News

Search begins for research talent

Highly talented researchers are being invited to apply to a scheme that helps them develop their careers.

The University’s prestigious Chancellor’s Fellowships are aimed at early career academics, who have already begun to establish a reputation for top quality research.

The scheme seeks to help them develop their research to the highest international standards while progressively training them in teaching and student development skills.

Five-year Fellowships

Academics wanting to work in interdisciplinary fields and those who have commercial links are particularly welcome this year.

Fellowships are for five years and subject to a successful end of year three review. The majority of Chancellor's Fellows will transition to an open-ended lectureship.

Academic development

Chancellor’s Fellows initially concentrate on research and innovation and are given a start-up package in support.

They will be trained in teaching and student development skills and be expected to progressively take up this core academic activity.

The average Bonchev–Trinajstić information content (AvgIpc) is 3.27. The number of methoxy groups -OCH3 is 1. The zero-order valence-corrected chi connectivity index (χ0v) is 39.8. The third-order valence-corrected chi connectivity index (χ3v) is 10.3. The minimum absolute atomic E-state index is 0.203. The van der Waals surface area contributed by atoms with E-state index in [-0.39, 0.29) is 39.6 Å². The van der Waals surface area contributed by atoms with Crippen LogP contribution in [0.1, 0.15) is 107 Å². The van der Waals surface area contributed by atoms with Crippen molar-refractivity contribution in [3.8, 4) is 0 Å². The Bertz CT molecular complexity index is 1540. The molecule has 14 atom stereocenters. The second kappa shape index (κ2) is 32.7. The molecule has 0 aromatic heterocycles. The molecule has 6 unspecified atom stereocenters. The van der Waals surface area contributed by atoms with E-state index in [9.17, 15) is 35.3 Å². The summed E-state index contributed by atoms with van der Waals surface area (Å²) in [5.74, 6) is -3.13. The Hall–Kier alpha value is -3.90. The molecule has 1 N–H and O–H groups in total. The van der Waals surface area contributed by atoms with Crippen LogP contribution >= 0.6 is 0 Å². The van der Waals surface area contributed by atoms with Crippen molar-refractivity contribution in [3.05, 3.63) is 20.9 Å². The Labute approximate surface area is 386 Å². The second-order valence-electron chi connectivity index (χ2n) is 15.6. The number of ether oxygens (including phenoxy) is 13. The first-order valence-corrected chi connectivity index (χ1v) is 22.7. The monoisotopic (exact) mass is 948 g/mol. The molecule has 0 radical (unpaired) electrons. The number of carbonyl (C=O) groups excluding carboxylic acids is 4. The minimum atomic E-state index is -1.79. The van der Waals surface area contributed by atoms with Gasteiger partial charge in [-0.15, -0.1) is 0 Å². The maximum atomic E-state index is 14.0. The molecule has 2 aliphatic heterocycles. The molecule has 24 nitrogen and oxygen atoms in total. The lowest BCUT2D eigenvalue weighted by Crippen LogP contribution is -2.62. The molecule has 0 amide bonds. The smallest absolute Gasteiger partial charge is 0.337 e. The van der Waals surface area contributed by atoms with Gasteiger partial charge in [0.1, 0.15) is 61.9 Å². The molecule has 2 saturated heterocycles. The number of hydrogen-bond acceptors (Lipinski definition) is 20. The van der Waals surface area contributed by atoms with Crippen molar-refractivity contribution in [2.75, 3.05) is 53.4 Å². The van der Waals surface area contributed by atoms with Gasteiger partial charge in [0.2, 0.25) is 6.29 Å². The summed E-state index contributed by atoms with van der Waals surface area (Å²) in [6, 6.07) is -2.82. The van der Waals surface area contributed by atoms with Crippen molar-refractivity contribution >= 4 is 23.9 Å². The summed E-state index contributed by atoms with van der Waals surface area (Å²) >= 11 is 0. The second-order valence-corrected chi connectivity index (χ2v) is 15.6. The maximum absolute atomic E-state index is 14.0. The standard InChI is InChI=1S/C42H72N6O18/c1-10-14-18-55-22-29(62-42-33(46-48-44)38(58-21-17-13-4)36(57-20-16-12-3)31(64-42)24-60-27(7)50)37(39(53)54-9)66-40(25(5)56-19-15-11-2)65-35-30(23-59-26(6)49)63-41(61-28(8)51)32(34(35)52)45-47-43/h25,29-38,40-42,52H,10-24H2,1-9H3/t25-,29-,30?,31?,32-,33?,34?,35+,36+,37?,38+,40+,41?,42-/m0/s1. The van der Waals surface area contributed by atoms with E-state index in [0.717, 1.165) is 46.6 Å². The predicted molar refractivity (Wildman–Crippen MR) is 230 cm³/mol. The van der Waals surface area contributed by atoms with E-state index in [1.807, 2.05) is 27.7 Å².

Mentoring and development support will be available throughout and beyond their Fellowship provided by the Institute for Academic Development.

Early career researchers

The scheme was designed as a key element of the University’s strategy to position Edinburgh at the forefront of career development for outstanding early career academic researchers.

Since the scheme was launched, 62 per cent of appointees have been non-UK nationals supporting the University’s drive to internationalise its staff.

Research excellence

In the 2014 Research Excellence Framework (REF) - in which Edinburgh was ranked 4th for research power - 99 per cent of existing Chancellor’s Fellows made submissions.

Since the scheme began, Chancellor’s Fellows have applied for more than 450 grants as Principal investigator (PI), and more than three times this total as Co-Investigator (Co-I).

Between them, they have gained £31million as PI and £47m as Co-I. They have also secured £29m in fellowships.

Some 68 per cent of Fellows supervise postgraduate students. At undergraduate level, 44 per cent act as course organisers and 30 per cent are personal tutors.